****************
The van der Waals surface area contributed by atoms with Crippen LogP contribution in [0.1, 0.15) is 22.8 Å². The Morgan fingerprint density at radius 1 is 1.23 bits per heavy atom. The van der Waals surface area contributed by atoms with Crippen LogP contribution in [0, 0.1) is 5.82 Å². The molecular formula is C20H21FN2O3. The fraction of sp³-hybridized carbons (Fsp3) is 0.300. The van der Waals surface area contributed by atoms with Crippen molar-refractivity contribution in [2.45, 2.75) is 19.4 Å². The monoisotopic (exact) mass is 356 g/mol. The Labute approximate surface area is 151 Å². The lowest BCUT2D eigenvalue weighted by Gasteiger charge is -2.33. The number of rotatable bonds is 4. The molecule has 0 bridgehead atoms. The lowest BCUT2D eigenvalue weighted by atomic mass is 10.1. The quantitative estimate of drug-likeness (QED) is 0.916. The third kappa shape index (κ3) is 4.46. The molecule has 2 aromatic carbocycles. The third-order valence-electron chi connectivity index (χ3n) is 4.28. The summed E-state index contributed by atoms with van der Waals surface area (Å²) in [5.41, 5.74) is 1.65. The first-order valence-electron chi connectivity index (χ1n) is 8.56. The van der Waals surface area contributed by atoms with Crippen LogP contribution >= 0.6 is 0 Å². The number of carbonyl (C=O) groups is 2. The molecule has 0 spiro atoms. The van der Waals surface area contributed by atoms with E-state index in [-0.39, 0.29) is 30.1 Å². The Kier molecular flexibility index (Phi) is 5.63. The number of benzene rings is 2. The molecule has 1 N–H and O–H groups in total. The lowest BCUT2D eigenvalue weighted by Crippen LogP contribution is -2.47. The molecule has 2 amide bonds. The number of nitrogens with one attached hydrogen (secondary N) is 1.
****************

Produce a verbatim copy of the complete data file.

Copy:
The van der Waals surface area contributed by atoms with Crippen LogP contribution in [0.1, 0.15) is 22.8 Å². The Morgan fingerprint density at radius 1 is 1.23 bits per heavy atom. The van der Waals surface area contributed by atoms with Crippen LogP contribution in [0, 0.1) is 5.82 Å². The molecular formula is C20H21FN2O3. The fraction of sp³-hybridized carbons (Fsp3) is 0.300. The van der Waals surface area contributed by atoms with Crippen molar-refractivity contribution in [2.45, 2.75) is 19.4 Å². The monoisotopic (exact) mass is 356 g/mol. The Labute approximate surface area is 151 Å². The lowest BCUT2D eigenvalue weighted by Gasteiger charge is -2.33. The number of rotatable bonds is 4. The molecule has 0 bridgehead atoms. The lowest BCUT2D eigenvalue weighted by atomic mass is 10.1. The quantitative estimate of drug-likeness (QED) is 0.916. The third kappa shape index (κ3) is 4.46. The molecule has 2 aromatic carbocycles. The third-order valence-electron chi connectivity index (χ3n) is 4.28. The summed E-state index contributed by atoms with van der Waals surface area (Å²) in [5.41, 5.74) is 1.65. The first-order valence-electron chi connectivity index (χ1n) is 8.56. The van der Waals surface area contributed by atoms with Crippen LogP contribution >= 0.6 is 0 Å². The number of carbonyl (C=O) groups is 2. The molecule has 0 spiro atoms. The van der Waals surface area contributed by atoms with E-state index in [-0.39, 0.29) is 30.1 Å². The Kier molecular flexibility index (Phi) is 5.63. The number of benzene rings is 2. The molecule has 1 N–H and O–H groups in total. The lowest BCUT2D eigenvalue weighted by Crippen LogP contribution is -2.47. The molecule has 2 amide bonds. The number of nitrogens with one attached hydrogen (secondary N) is 1.